The exact cause of stuttering is not known, but researchers believe that persistent stuttering development falls into a few categories.
Genetics: Stuttering tends to run in families and it is thought that it may be inherited. Researchers at the National Institute on Deafness and Other Communication Disorders (NIDCD) have identified four different genes in which mutations are associated with stuttering.1
Developmental: Stuttering that develops in childhood may stem from a child's difficulty in matching motor abilities to the timing of speech expression.
Medical conditions: Damage to the parts of the brain responsible for speech from strokes, head trauma or other brain injuries can cause stuttering.
Mental health: In rare cases, an emotional trauma can lead to stuttering.
There is no cure for stuttering, though there are different methods that may treat stuttering based on age and the intended goals. Working with a skilled speech-language pathologist (also known as a speech therapist) is the best way to decide upon a treatment option for you or the person you want to help.
How to find a speech therapist
1) Go to the American Speech-Language-Hearing Association and use their ASHA ProFind tool to find a therapist.
2) Speech Buddies is a Brooklyn, New York-based online marketplace to find in-home, office or virtual appointments with a speech therapist.
3) Each state has an early intervention program for children from birth to three years old. Go to the Early Childhood Technical Assistance Center to look up your state.
The methods a speech therapist uses may be different for children than adults.
While some children do outgrow stuttering, support to parents and the children is still needed.
Parents can provide support to their children. They can give the children gentle guidance and not react negatively when they stutter. Parents should resist the impulse to finish their children's sentences for them. They can praise the child who is able to speak without stuttering and be open to discussing stuttering with the child.
There is also a technique called the Lidcombe Program, which was developed in Australia for children ages two to six to help them shape their verbal fluency.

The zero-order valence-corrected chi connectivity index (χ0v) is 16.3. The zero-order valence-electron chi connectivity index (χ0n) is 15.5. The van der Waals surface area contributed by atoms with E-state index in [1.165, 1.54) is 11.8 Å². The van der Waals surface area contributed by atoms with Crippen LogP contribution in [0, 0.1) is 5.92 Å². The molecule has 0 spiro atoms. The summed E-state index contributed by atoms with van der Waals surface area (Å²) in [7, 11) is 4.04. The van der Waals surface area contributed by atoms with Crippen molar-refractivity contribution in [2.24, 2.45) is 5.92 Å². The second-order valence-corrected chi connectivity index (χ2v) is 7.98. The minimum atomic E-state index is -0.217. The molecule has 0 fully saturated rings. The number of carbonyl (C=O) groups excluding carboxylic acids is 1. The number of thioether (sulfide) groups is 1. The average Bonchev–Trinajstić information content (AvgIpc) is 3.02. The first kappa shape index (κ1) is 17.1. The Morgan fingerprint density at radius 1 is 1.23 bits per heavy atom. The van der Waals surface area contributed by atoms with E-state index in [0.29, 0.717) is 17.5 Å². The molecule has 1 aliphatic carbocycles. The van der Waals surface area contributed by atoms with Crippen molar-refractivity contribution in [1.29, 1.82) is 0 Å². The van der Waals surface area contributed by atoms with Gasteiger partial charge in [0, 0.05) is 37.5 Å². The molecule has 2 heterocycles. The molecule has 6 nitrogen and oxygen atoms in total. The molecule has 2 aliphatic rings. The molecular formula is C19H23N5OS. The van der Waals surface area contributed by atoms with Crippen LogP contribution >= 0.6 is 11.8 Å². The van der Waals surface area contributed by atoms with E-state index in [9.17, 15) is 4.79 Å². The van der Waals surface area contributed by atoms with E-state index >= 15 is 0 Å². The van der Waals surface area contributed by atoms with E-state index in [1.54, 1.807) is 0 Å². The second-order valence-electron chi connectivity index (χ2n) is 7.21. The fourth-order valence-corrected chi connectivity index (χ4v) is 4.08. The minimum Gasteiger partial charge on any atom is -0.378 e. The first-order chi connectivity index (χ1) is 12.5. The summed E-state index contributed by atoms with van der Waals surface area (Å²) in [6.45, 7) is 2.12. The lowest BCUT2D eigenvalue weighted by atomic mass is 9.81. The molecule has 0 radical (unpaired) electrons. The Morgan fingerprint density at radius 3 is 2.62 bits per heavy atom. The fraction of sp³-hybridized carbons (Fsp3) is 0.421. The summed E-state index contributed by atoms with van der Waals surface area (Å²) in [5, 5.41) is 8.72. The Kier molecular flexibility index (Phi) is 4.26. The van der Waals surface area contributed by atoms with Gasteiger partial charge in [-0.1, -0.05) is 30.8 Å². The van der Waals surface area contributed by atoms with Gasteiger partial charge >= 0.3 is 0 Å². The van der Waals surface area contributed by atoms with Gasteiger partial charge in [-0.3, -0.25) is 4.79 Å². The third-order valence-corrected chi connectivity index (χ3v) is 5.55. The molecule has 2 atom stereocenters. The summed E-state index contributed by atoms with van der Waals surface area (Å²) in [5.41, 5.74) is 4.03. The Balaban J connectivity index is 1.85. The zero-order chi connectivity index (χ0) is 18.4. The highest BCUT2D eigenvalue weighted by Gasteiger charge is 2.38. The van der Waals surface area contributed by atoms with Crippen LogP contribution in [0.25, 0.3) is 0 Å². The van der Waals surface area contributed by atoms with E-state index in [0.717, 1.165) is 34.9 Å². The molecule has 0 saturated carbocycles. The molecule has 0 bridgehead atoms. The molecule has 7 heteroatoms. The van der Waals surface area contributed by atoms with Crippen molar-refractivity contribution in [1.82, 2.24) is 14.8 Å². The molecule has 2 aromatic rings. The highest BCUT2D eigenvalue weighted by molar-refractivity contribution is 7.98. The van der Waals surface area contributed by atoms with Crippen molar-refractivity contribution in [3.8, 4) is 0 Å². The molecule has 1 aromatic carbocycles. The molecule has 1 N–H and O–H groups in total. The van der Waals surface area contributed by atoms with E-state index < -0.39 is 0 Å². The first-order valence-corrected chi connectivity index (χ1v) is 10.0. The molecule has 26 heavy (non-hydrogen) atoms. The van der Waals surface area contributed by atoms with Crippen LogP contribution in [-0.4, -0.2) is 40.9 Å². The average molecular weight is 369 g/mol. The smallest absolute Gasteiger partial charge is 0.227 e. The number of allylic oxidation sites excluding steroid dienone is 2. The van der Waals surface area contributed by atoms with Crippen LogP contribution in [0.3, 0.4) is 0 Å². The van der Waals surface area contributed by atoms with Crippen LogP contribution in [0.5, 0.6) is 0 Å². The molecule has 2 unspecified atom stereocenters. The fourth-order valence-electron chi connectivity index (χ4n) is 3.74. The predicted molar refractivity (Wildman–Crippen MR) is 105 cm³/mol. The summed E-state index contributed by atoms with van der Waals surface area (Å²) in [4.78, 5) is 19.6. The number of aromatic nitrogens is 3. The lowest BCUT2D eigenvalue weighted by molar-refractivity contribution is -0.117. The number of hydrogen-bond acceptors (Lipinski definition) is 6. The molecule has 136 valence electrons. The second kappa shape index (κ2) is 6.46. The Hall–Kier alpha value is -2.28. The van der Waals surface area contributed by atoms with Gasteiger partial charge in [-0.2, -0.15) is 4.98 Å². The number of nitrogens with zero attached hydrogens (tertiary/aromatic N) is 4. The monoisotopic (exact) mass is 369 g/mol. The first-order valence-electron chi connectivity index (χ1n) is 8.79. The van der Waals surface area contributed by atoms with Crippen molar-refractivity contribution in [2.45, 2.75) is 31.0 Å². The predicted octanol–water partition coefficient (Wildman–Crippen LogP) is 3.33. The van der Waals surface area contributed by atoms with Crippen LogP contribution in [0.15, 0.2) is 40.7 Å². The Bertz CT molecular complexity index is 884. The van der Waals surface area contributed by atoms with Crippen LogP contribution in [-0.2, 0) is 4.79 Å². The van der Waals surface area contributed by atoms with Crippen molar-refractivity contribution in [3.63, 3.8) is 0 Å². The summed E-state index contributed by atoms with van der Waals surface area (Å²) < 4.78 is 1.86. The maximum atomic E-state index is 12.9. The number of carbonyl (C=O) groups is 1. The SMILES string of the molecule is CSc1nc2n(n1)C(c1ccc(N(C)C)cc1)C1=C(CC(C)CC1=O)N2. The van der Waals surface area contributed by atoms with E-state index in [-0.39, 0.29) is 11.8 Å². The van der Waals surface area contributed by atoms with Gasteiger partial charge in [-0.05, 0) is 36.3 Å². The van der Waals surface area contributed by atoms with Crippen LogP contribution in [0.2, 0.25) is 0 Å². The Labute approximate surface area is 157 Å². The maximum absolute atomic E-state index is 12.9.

According to the Mayo Clinic, controlling fluency is part of speech therapy treatment that is used for both children and adults who stutter.
Controlled fluency teaches the stutterer to slow down their speech and to pay attention to those situations when they are more likely to stutter. It also involves relaxing the muscles of the lips, jaw and tongue as well as relaxing one’s breathing and the vocal fold area in the throat.
“Some studies have shown that this treatment worked well for many stammerers with about 70% of participants claiming satisfactory fluency 12-24 months after treatment.”5
Behavorial modification helps people to work on their concerns and to avoid overthinking about those situations that make stuttering worse. They work on dealing with their fears and their stress regarding stuttering. Behavior modification can assist people in improving their self-esteem.
There are now electronic devices that can be used to give the speaker feedback on their speech. The devices can distort the stutterer’s voice unless they speak slowly. Other electronic tools can mimic one’s speech so it sounds like the person is talking in unison with another person.
Drugs are not used much to treat stuttering due to side effects and mixed results in their ability to help stutterers.
Both the stutterer and their families need support to manage this condition. Aside from working on being patient and calm when the stutterer is trying to speak, friends and family can contact support groups.
Such support groups include the National Stuttering Association at 800-WeStutter (800-937-8888) and The Stuttering Foundation. The Stuttering Foundation has a resource section with books, videos, newsletters, materials translated into other languages and more.
Michele is an R.N. freelance writer with a special interest in women’s health care and quality of care issues.
Edited by Jody Smith
1) Stuttering. National Institute on Deafness and Other Communication Disorders at NIH.gov. Retrieved October 9, 2016.
2) Where to Turn: 8 Tips for Finding a Speech Therapist in Your Area. Speech Buddy.com. Retrieved October 9, 2016.
3) Stuttering. Mayoclinic.org. Retrieved October 9, 2016.
4) Stammer/Stutter. Patient Info.Retrieved October 9, 2016.
5) Treatments for Adult Stuttering and stammering (Dysfluency). Icommunicate speech & communication.com. Retrieved October 9, 2016.